Some thing I learned while working to revitalize endangered languages is that the first lesson should get students working in the new system, for real, as soon as possible. Applying that to Git, I want to ask "what's the minimum to get you started using Git in a real way without creating a mess that is difficult to clean up later."
A friend complained to me that every time he asks a Git expert a question about Git, the response starts with, "Well, first you have to understand how Git works". I want to offer a workflow that does not require understanding how Git works.
In Scott Chacon's "Introduction to Git" video, he says if you're comfortable with a version control system that is not Git, you're going to hate Git. How can we get around that?
Can I create a microverse where Git is simple and easy to understand, and yet still comprehensive and self-consistent?
"in a real way" for us means "a team of people with a central 'official' repository, that anyone can push to", so I can't ignore remotes/pulling/pushing for now, but I can ignore pull requests. A single person working alone on a single machine can simplify even further than what I describe here.
PrerequisitesI assume that an expert is available to set things up and teach these basics. I advise the expert to avoid talking about any additional details of Git, no matter how juicy.
Whether you choose rebase or merge (linear or non-linear history in master) is up to your expert. If you want to use rebase later, you should use it now, to avoid "creating a mess that is difficult to clean up later", at the cost of expanding "minimum to get you started". Personally, I like rebase.
In our case, everyone sets up their development environments in the same way, and we're using Windows. We push these settings to every machine:
git.exe config push.default simple
git.exe config pull.rebase true
git.exe config core.autocrlf true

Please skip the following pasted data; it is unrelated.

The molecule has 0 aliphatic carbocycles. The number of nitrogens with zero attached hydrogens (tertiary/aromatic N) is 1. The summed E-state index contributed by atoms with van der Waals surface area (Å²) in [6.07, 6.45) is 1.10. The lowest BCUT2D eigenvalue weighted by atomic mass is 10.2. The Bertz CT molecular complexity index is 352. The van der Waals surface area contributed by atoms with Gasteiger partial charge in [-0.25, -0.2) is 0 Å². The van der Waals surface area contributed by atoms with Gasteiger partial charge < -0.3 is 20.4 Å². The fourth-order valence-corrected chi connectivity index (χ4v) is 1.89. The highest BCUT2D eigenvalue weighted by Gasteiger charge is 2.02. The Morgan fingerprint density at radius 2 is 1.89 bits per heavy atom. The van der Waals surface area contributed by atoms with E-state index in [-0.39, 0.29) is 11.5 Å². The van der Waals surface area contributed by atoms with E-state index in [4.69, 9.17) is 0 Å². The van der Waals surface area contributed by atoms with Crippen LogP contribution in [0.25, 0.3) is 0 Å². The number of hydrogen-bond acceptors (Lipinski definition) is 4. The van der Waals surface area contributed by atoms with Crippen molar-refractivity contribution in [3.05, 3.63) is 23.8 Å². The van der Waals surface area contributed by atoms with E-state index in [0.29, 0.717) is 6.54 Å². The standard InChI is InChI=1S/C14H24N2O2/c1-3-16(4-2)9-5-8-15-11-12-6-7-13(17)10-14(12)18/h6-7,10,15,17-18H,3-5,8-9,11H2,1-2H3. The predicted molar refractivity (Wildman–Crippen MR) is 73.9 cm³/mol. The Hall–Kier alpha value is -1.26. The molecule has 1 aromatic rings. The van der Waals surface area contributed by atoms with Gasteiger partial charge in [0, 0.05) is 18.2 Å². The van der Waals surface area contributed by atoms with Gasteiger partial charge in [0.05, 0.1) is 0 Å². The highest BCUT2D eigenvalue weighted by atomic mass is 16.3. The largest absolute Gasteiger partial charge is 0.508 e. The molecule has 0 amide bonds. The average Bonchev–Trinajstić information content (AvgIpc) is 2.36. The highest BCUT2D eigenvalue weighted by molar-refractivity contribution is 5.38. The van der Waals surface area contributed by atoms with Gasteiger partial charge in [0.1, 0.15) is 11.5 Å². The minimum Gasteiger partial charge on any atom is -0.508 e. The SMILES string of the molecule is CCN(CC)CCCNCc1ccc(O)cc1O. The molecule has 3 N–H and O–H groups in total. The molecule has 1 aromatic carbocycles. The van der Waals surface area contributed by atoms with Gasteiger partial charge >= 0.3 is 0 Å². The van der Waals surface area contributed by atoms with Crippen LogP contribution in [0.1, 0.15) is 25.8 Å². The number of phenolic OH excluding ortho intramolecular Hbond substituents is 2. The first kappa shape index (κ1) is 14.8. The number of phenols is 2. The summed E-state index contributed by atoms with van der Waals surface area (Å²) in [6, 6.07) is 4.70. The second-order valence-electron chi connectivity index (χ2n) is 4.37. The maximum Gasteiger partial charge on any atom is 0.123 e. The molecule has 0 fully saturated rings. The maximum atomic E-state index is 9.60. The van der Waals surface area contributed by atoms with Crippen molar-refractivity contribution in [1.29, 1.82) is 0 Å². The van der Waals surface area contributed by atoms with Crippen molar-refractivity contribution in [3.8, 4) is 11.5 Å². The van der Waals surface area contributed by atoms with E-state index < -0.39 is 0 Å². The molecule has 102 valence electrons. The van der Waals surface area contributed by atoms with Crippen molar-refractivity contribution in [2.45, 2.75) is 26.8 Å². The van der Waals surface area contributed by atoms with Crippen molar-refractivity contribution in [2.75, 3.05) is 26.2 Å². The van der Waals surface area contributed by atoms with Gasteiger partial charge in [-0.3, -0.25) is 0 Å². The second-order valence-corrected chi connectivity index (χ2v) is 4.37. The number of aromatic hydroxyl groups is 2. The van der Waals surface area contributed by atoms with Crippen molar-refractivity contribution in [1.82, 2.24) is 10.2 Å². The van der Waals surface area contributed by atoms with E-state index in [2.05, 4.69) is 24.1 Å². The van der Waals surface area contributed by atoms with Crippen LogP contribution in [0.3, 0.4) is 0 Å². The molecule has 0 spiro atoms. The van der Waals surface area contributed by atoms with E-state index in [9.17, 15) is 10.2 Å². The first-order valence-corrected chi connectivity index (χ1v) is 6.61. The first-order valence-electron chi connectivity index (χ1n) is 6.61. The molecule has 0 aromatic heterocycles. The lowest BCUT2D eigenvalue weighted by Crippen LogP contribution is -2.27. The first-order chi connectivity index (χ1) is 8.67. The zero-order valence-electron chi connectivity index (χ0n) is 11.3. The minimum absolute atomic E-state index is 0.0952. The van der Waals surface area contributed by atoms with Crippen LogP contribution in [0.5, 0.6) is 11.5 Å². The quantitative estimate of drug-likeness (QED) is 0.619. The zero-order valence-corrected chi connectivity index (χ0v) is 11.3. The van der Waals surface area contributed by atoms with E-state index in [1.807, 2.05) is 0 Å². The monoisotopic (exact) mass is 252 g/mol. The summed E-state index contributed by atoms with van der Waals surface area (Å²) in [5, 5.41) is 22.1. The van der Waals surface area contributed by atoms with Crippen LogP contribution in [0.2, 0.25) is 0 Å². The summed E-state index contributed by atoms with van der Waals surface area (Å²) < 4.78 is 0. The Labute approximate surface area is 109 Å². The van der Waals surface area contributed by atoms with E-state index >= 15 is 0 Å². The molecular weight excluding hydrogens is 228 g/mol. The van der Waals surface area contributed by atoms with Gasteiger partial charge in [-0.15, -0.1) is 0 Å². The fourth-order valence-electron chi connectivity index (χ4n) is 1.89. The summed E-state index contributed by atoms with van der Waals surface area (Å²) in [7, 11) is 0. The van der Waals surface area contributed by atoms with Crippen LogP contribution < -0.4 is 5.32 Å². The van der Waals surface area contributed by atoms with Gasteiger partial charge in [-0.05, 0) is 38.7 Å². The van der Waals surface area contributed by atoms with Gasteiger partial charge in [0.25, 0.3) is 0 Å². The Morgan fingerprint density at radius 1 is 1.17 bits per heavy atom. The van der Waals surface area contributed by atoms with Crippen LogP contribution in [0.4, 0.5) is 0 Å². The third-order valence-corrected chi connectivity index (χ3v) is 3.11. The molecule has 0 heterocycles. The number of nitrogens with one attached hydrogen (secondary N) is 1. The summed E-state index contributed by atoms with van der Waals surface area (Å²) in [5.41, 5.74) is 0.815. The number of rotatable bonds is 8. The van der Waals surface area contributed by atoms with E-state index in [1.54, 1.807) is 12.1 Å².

git.exe config core.safecrlf true
git.exe config rebase.autosquash true
git.exe config core.editor '"%ProgramFiles%\Windows NT\Accessories\wordpad.exe"'
git.exe config merge.conflictstyle diff3
and we assert that
git config user.nameand
git config user.emailare set.
The expert should create the central repository and instruct everyone on cloning it and help maintain the .gitignore.
Simplest Development WorkflowWe can treat Git like an old-fashioned centralized system with a single branch. Let everyone work in master. (Branches are awesome, but understanding them is more than the newbie is ready for.)
You only need these Git commands:
> git pull
When you want to update your machine with the latest from the central repository.
> git add FILENAME
When you create a new file
> git status
> git diff
To see what changes you have pending (ignore the difference between staged and unstaged changes, but watch out for unstaged adds)
> git commit -a
> git pull
> git push
When you like your changes and want to share them with the world
> git reset --hard
> git clean -fd
When you don't like your changes
> git log
To see what has been done
The biggest risk I see here is if there's a merge conflict when you pull before pushing. Stand by to help people through that the first time.
Release WorkflowRelease from master. If your team needs time to stabilize master before you can release, make everyone stop what they're doing and focus on completing the release. When you are done, add a tag, then let everyone get back to work.
What's next?As needs arise, you can build on this model. A dev can start making multiple commits before pushing, or work in a feature branch and merge it, without anyone else needing to learn something new. So you can grow incrementally.
You'll probably want to use branches for releases pretty soon.
At some point, you'll need to have a big conversation about the underlying model of Git, and what rebasing means, etc. Put that off as long as you can, and then go deep.
I find gitk helps people visualize what is happening as things get more interesting.